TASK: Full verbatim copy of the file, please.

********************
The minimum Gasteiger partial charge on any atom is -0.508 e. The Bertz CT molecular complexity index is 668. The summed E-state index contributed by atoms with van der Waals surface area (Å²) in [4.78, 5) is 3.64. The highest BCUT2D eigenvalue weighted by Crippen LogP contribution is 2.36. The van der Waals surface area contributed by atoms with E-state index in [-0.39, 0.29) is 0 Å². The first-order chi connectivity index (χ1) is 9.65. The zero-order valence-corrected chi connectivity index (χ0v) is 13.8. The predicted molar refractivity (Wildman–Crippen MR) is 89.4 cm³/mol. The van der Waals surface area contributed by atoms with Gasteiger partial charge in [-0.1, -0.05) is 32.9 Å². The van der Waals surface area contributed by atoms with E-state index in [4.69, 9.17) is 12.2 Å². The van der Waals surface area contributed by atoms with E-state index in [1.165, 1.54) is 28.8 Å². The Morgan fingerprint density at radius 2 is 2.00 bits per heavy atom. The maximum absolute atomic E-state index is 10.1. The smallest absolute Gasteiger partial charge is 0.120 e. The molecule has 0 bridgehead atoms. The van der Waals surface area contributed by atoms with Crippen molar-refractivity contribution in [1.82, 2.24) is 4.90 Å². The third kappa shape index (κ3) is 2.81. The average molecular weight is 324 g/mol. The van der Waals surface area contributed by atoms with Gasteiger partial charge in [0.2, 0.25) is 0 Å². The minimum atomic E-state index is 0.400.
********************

The minimum Gasteiger partial charge on any atom is -0.508 e. The Bertz CT molecular complexity index is 668. The summed E-state index contributed by atoms with van der Waals surface area (Å²) in [4.78, 5) is 3.64. The highest BCUT2D eigenvalue weighted by Crippen LogP contribution is 2.36. The van der Waals surface area contributed by atoms with E-state index in [-0.39, 0.29) is 0 Å². The first-order chi connectivity index (χ1) is 9.65. The zero-order valence-corrected chi connectivity index (χ0v) is 13.8. The predicted molar refractivity (Wildman–Crippen MR) is 89.4 cm³/mol. The van der Waals surface area contributed by atoms with Gasteiger partial charge in [-0.1, -0.05) is 32.9 Å². The van der Waals surface area contributed by atoms with E-state index in [4.69, 9.17) is 12.2 Å². The van der Waals surface area contributed by atoms with E-state index in [1.165, 1.54) is 28.8 Å². The Morgan fingerprint density at radius 2 is 2.00 bits per heavy atom. The maximum absolute atomic E-state index is 10.1. The smallest absolute Gasteiger partial charge is 0.120 e. The molecule has 0 bridgehead atoms. The van der Waals surface area contributed by atoms with Crippen molar-refractivity contribution in [1.82, 2.24) is 4.90 Å². The third kappa shape index (κ3) is 2.81. The average molecular weight is 324 g/mol. The van der Waals surface area contributed by atoms with Gasteiger partial charge in [0.2, 0.25) is 0 Å². The minimum atomic E-state index is 0.400.